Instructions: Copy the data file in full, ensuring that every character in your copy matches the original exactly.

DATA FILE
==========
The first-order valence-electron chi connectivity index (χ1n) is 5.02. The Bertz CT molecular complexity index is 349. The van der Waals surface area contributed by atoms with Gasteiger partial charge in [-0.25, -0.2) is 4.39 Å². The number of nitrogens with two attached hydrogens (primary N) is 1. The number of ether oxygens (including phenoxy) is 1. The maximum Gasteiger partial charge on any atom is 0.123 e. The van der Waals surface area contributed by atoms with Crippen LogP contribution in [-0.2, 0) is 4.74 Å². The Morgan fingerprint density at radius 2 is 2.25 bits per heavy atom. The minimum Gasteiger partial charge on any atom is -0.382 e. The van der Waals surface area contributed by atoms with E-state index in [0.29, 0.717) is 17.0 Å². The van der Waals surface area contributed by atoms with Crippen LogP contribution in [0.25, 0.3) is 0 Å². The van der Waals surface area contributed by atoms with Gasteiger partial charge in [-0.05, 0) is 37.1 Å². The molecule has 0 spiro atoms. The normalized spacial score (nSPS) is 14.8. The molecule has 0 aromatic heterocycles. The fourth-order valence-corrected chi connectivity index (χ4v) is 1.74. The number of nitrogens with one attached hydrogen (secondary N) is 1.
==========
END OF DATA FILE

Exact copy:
The first-order valence-electron chi connectivity index (χ1n) is 5.02. The Bertz CT molecular complexity index is 349. The van der Waals surface area contributed by atoms with Gasteiger partial charge in [-0.25, -0.2) is 4.39 Å². The number of nitrogens with two attached hydrogens (primary N) is 1. The number of ether oxygens (including phenoxy) is 1. The maximum Gasteiger partial charge on any atom is 0.123 e. The van der Waals surface area contributed by atoms with Crippen LogP contribution in [-0.2, 0) is 4.74 Å². The Morgan fingerprint density at radius 2 is 2.25 bits per heavy atom. The minimum Gasteiger partial charge on any atom is -0.382 e. The van der Waals surface area contributed by atoms with E-state index in [0.29, 0.717) is 17.0 Å². The van der Waals surface area contributed by atoms with Crippen LogP contribution in [0.25, 0.3) is 0 Å². The van der Waals surface area contributed by atoms with Gasteiger partial charge in [-0.05, 0) is 37.1 Å². The molecule has 0 spiro atoms. The normalized spacial score (nSPS) is 14.8. The molecule has 0 aromatic heterocycles. The fourth-order valence-corrected chi connectivity index (χ4v) is 1.74. The number of nitrogens with one attached hydrogen (secondary N) is 1.